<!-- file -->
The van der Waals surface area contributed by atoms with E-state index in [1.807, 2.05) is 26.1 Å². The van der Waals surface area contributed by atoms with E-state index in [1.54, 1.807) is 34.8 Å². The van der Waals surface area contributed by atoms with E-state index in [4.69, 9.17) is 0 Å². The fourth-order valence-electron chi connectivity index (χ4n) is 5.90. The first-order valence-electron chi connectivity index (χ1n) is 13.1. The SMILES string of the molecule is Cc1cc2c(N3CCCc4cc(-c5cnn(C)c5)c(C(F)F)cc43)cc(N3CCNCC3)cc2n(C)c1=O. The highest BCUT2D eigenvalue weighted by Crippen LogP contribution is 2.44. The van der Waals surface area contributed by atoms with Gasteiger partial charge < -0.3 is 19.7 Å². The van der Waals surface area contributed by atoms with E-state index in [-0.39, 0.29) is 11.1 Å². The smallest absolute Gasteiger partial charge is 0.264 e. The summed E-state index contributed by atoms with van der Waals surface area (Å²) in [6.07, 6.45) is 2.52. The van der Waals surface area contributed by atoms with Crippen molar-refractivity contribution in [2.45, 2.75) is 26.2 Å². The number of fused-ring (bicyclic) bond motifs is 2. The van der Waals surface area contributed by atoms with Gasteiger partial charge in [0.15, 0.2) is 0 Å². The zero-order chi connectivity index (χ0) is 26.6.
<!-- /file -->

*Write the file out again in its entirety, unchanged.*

The van der Waals surface area contributed by atoms with E-state index in [1.807, 2.05) is 26.1 Å². The van der Waals surface area contributed by atoms with E-state index in [1.54, 1.807) is 34.8 Å². The van der Waals surface area contributed by atoms with E-state index in [4.69, 9.17) is 0 Å². The fourth-order valence-electron chi connectivity index (χ4n) is 5.90. The first-order valence-electron chi connectivity index (χ1n) is 13.1. The SMILES string of the molecule is Cc1cc2c(N3CCCc4cc(-c5cnn(C)c5)c(C(F)F)cc43)cc(N3CCNCC3)cc2n(C)c1=O. The highest BCUT2D eigenvalue weighted by Crippen LogP contribution is 2.44. The van der Waals surface area contributed by atoms with Gasteiger partial charge < -0.3 is 19.7 Å². The van der Waals surface area contributed by atoms with E-state index in [-0.39, 0.29) is 11.1 Å². The smallest absolute Gasteiger partial charge is 0.264 e. The summed E-state index contributed by atoms with van der Waals surface area (Å²) in [6.07, 6.45) is 2.52. The van der Waals surface area contributed by atoms with Crippen molar-refractivity contribution in [2.45, 2.75) is 26.2 Å². The number of fused-ring (bicyclic) bond motifs is 2. The van der Waals surface area contributed by atoms with Gasteiger partial charge in [0.15, 0.2) is 0 Å². The zero-order chi connectivity index (χ0) is 26.6.